That is to say that ML algorithms devour data and look for patterns. When asked to make a prediction (how to end a partial word or sentence for example) they rely on patterns that were gleaned from the data to make a prediction. So, their predictions are very dependent on the data that they were trained on. A dataset chosen without thought and care will pass on its preferences, characteristics and biases to the model.

Let's stick with the Gmail example for text. If Google had trained the algorithm exclusively with emails and text from, say, Great Britain, then auto-complete would make predictions with spellings such as colour and flavour rather than color and flavor. The algorithm is not expressing a preference for or a bias towards the Queen's English, it's just what it was trained on. Quite literally, it doesn't know what it doesn't know.

In the case of Duke University's face de-pixellator too, it was likely implicit rather than explicit bias that was the problem. Their research paper says that it was built off of the Flickr Face HQ, a dataset of public photos of people from Flickr. Now, while that is a collection of all public photos of people on Flickr with no filter for race, it likely had implicit bias in that there are fewer photos of black or latinx people on Flickr than there are black or latinx in the general population. As a result, an algorithm trained on the Flickr Face HQ will inherit any biases in the data - explicit or implicit. As one of the pioneers in ML and computer vision said at the time: Train the *exact* same system on a dataset from Senegal, and everyone will look African. (3)

Now, that (the Senegal comment) is true - and demonstrably so - but that fact should not absolve ML practitioners from the responisbility and importance of better understanding any potential underlying biases in the ML systems they are building and deploying. In fact it leads to a relatively simple solution for such problems: more representative data to train the model. Indeed, Rachael Tatman, a sociolinguist and AI researcher found that Google's speech recogniton had a gender bias (4) but was able to correct for it by training on female speakers and speech.

Further, many image recognition systems are built, not from scratch but off of other, more powerful models in a technique called Transfer Learning. And those models may have their own biases such that any downstream system built on top of them will have those biases transfered to itself i.e. the downstream system!

It's one thing when a research or theoretical or demo-style project has these shortcomings. It's even funny to find a model identifying a microwave oven as an emperor penguin! But when one begins to use ML/AI models in far more serious and life-impacting applications like medical trials or parole decisions, then that's when their uninformed or semi-informed use is far more worrying.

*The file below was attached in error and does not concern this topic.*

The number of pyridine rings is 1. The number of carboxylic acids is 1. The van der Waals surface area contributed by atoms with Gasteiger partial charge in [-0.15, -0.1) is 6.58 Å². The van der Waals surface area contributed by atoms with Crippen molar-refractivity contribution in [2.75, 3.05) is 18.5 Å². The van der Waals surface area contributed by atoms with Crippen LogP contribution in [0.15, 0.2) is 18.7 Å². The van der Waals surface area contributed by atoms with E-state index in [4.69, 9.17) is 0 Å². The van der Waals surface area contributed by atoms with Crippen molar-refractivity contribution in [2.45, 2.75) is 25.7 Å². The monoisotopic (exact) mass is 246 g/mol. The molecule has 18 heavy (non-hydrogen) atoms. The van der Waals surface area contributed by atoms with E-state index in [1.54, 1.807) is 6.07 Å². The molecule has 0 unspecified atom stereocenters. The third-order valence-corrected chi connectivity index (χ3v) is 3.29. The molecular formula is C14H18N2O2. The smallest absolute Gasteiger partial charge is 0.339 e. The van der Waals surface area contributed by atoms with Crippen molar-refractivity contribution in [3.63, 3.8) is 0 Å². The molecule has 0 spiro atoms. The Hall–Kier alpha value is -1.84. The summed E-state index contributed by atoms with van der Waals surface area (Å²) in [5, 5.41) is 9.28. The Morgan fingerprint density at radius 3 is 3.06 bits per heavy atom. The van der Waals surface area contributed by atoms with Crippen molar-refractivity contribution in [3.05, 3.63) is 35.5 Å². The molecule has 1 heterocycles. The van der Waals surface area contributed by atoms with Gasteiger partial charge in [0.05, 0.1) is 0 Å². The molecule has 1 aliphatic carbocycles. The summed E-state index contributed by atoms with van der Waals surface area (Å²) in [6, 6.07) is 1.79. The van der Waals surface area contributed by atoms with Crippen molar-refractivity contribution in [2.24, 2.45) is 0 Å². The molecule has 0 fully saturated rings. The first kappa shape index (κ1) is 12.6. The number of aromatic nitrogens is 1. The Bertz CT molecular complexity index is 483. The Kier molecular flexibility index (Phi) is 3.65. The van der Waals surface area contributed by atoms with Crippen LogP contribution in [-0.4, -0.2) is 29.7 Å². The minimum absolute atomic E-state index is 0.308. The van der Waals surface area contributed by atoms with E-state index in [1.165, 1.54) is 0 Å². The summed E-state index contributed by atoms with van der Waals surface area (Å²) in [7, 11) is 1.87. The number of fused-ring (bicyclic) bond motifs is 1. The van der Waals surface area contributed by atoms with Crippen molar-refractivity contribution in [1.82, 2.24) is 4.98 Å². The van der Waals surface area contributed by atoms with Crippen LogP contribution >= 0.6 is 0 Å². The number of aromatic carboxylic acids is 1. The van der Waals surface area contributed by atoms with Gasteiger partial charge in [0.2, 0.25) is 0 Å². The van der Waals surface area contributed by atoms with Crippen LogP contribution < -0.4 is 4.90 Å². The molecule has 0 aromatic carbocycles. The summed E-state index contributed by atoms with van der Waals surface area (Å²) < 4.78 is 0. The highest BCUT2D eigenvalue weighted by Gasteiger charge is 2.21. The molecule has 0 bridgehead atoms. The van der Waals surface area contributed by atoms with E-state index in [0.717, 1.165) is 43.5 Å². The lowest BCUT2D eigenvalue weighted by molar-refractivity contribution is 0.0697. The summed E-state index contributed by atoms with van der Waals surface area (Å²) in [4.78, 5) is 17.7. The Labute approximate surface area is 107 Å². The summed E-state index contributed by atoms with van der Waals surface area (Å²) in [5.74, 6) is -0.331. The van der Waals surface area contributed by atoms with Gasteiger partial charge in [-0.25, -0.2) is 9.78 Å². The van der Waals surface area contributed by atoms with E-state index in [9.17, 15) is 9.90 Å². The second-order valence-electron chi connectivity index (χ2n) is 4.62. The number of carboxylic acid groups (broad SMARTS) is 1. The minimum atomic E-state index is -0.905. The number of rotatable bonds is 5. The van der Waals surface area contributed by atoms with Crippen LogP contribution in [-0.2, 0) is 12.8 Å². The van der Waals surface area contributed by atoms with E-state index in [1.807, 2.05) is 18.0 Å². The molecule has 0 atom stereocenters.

For example women have been, for decades, routinely under-represented in medical trials (and continue to be). Any model that looks at 10 or 20 years of data and diagnoses (for example: symptoms presented or responsiveness to a treatment) will generalize better to new predictions for samples that look like the training data i.e. men will get more accurate predictions than women. (5)

Similarly, racial and ethnic disparities plague the US justice system. Any system that trains on data for the decades where these inequities were even more pronounced than they are today will imbibe - and formalize - all those biases. Some racial groups are more likely to be granted parole than others. A system trained on that data will also continue to propagate that bias into its predictions for the future. This is a vicious circle. (6)

Once we see that it is possible for inanimate, unfeeling algorithms to be unable to identify bananas and microwave ovens correctly it isn't difficult to understand that these same algorithms might similarly be unable to identify the right course of action especially when dealing with under-represented groups and phenomena.

In these cases, it is extremely important for both ML researchers and ML practitioners to be aware of these potential biases and correct for them. ML/AI systems have tremendous promise and we have barely scratched the surface of all that they can improve. But it is crucial that even as we human beings cede decision-making to algorithms, we take an enormous amount of care that all the flaws of human beings and their decision-making that have been encoded into designs and data over decades - or centuries - don't get hard-wired into the algorithms of tomorrow.

With care and dedication, this is certainly do-able.

References:

  1. Amazon retires their AI recruiting tool
  2. Smart Compose: Using Neural Networks to Help Write Emails
  3. Yann LeCun. The quoted tweet
  4. Google’s speech recognition has a gender bias
  5. Invisible Women by Caroline Priado Perez
  6. AI is sending people to jail - and getting it wrong


email: raghu@raghusrinivasan.com